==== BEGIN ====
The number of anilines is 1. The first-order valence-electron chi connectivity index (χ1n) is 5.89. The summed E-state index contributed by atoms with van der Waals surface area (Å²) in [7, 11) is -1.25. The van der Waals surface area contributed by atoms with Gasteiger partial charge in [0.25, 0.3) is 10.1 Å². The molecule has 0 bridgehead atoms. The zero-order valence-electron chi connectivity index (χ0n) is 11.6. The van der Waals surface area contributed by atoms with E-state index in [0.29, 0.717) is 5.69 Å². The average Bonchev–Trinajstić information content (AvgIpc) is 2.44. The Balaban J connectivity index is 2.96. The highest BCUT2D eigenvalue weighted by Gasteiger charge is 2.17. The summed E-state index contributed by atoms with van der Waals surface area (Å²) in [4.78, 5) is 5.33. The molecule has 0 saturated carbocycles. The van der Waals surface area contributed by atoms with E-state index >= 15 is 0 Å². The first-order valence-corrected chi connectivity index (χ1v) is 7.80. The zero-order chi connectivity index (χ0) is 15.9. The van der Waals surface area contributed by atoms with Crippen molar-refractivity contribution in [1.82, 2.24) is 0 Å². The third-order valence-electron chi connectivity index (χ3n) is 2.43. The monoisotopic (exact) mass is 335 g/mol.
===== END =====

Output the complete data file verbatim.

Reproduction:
The number of anilines is 1. The first-order valence-electron chi connectivity index (χ1n) is 5.89. The summed E-state index contributed by atoms with van der Waals surface area (Å²) in [7, 11) is -1.25. The van der Waals surface area contributed by atoms with Gasteiger partial charge in [0.25, 0.3) is 10.1 Å². The molecule has 0 bridgehead atoms. The zero-order valence-electron chi connectivity index (χ0n) is 11.6. The van der Waals surface area contributed by atoms with E-state index in [0.29, 0.717) is 5.69 Å². The average Bonchev–Trinajstić information content (AvgIpc) is 2.44. The Balaban J connectivity index is 2.96. The highest BCUT2D eigenvalue weighted by Gasteiger charge is 2.17. The summed E-state index contributed by atoms with van der Waals surface area (Å²) in [4.78, 5) is 5.33. The molecule has 0 saturated carbocycles. The van der Waals surface area contributed by atoms with E-state index >= 15 is 0 Å². The first-order valence-corrected chi connectivity index (χ1v) is 7.80. The zero-order chi connectivity index (χ0) is 15.9. The van der Waals surface area contributed by atoms with Crippen molar-refractivity contribution in [1.82, 2.24) is 0 Å². The third-order valence-electron chi connectivity index (χ3n) is 2.43. The monoisotopic (exact) mass is 335 g/mol.